September 21, 2016
Bellator 161 peaked with 966,000 viewers on Friday per Nielsen. The adjusted viewership with DVR +3 ratings brought the event up to 758,000 viewers.
The Spike telecast was the #3 live sporting event on cable on Friday behind college football.
The event featured Cheick Kongo and Tony Johnson with Kongo taking the victory.
The event drew 686,000 viewers on Spike TV in live plus same day viewership. The DVR+3 ratings represents a 10% increase over the live numbers. The numbers are slightly down from last month’s Bellator show.
September 19, 2016
Bellator 161 drew an average rating of 686,000 viewers on Friday night on Spike TV per Sports TV Ratings. The event ratings represent a slight decrease from last month’s event.
The event which featured Cheick Kongo taking on Tony Johnson drew 330,000 viewers in the adult 18-49 demo. Kongo earned the majority decision over Johnson.
The 2016 average is 736,500 but if you take away the huge tentpole event of 149, it is 642,000. College Football on Friday night was the big sports event on cable with a game between Baylor-Rice drawing 1.454M viewers on ESPN. The viewership looks to be on par with what it has been throughout this year.
August 31, 2016
Bellator 160 this past Friday peaked at 1.1 million viewers on Spike TV. It drew another 833,000 viewers in DVR + 3 ratings.
Bellator 160 featured Benson Henderson taking on Patricio “Pitbull” Friere. Henderson won via TKO although the stoppage occurred due to a broken fibula sustained by Pitbull.
The overnight viewership for the event was 725,000 and the DVR numbers increased the ratings by 13%.
Notably, Bellator 159 peaked at 1,015,000 viewers in July. It increased in viewership from 668,000 viewers to 709,000.
August 29, 2016
The event featured Benson Henderson as he took on Patricio “Pitbull” Freire. Henderson won via TKO due to a broken leg sustained by Pitbull. Henderson will take on Michael Chandler in November.
The event scored 327,000 viewers in the adult 18-49 demo. It was an increase from last month’s 283,000 viewers in the demo.
A rather light night of viewership in sports TV cable ratings as no event surpassed 1 million viewers. The live NFL Preseason game on the NFL Network drew 918,000 viewers. The game was opposite Bellator in the second hour of the Spike event. Also, ESPN’s College Football Primetime scored 782,000 viewers in the same time frame. Either the event was not heavily pushed or Benson Henderson is no longer a fighter to watch as the ratings saw a modest increase.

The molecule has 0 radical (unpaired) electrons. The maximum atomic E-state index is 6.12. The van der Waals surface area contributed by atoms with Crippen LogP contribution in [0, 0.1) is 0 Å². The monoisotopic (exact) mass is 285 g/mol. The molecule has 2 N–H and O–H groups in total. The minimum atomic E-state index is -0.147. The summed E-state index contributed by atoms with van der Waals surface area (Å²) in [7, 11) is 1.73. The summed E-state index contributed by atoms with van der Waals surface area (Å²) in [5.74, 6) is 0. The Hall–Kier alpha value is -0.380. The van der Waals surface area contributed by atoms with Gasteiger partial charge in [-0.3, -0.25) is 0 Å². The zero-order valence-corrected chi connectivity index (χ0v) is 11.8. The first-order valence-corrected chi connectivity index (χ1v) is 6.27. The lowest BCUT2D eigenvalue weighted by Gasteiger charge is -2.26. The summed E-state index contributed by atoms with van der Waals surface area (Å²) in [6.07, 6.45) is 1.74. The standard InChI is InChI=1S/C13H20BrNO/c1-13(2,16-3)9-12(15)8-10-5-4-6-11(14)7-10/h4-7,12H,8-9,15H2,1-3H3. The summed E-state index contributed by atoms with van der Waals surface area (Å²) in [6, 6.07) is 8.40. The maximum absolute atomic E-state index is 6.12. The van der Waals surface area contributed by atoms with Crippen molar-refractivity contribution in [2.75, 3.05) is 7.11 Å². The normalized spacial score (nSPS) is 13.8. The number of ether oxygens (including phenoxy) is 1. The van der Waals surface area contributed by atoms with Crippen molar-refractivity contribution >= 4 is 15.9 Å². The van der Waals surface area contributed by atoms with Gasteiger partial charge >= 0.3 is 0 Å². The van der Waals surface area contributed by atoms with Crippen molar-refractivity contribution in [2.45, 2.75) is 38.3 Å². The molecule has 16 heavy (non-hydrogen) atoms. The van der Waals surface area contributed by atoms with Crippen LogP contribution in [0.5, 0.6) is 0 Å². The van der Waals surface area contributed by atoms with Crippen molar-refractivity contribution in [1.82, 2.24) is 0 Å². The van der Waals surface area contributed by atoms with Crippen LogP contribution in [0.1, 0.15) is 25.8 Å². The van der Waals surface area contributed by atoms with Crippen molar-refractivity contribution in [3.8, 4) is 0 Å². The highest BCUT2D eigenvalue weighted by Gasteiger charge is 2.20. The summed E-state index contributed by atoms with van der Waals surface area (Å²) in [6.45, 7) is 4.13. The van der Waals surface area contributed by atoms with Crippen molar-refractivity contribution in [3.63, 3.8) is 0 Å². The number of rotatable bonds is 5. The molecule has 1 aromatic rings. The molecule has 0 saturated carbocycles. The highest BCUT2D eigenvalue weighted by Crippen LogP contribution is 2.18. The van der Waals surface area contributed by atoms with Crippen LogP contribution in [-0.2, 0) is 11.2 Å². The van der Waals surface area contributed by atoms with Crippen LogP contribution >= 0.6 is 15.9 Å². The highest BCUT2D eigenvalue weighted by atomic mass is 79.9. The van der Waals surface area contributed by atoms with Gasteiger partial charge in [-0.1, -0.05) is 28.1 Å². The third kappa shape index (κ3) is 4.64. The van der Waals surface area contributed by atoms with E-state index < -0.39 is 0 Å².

August 26, 2016
The LA Times did a feature in anticipation of this weekend’s MMA/Boxing doubleheader in Southern California this weekend. With Bellator having a show at the Honda Center in Anaheim Friday and PBC doing an event on Saturday, the story outlines the differences.
Friday night’s card features former UFC lightweight champion Benson Henderson while Saturday features Robert Guerrero. The story details how Guerrero is an example of how losses do not matter so long as you can produce great fights. This is a product, according to the article, of the MMA culture which does not penalize a fighter for a loss. Rather, the type of style of fighting is more important.
For its part, MMA has evolved into more of a striking sport rather than grappling. The story points to the lack of submissions at last week’s UFC 202.
I think that boxing and MMA can be complimentary to each other rather than competing. This weekend’s “doubleheader” in combat sports is a likely test to see if Spike can do another similar weekend. Bellator has tried to mesh kickboxing and MMA to mixed results. While the article indicates that MMA is taking from boxing with more fighters standing up and boxing is taking from MMA by producing better quality matchups regardless of Ls, I think the overarching point is that both sports are promoting excitement to entice fans. That translates to more action which could lead to highlight knockdowns or knockouts. While neither boxing or MMA will outright say it, there’s the belief that sudden violence that attracts the casual fan to the sport.
August 24, 2016
Former UFC middleweight Rory MacDonald has signed with Bellator according to FloCombat. MacDonald’s last fight in the UFC was a June Fight Night loss to Stephen Thompson.
Regardless of the outcome of the last fight on his contract, MacDonald wanted to test the free agency market per multiple reports. According to MMA Fighting, the UFC did not match the offer by Bellator and allowed MacDonald to head to the Viacom-owned Bellator.
Per MMA Fighting, he is eyeing a Bellator debut in the first quarter of 2017.
MacDonald’s last official disclosed payout was $59,000 at UFC 189 which was a loss to Robbie Lawler. One would think that he improved greatly on his salary otherwise one would think that the UFC would match it. MacDonald will find some interesting opponents in the Bellator middleweight division as he joins Benson Henderson as another former UFC fighter joining the organization. At 27, he is still young although you might say that the Lawler fight really took a lot out of him. He should be able to ascend to the top of the division sooner than later.
August 20, 2016
Law360.com reports that mixed martial arts events and other combat sports in New York state will pay more than 8 percent tax on gross receipts in addition to other tax terms in New York when the sport becomes officially legal on September 1st.
The UFC will debut in New York on November 12th in Madison Square Garden. On Friday, the company announced it would hold an event in Albany on December 9th.
Per the bill, a tax will be assessed of “eight and one-half percent of gross receipts from ticket sales” and “three percent of the sum of (i) gross receipts from broadcasting rights and (ii) gross receipts from digital streaming over the internet, except that in no event shall such tax imposed pursuant to this paragraph exceed fifty thousand dollars for any match or exhibition.”
The article states that boxing events in New York are assessed a 3% tax on gross receipts with a cap of $50,000.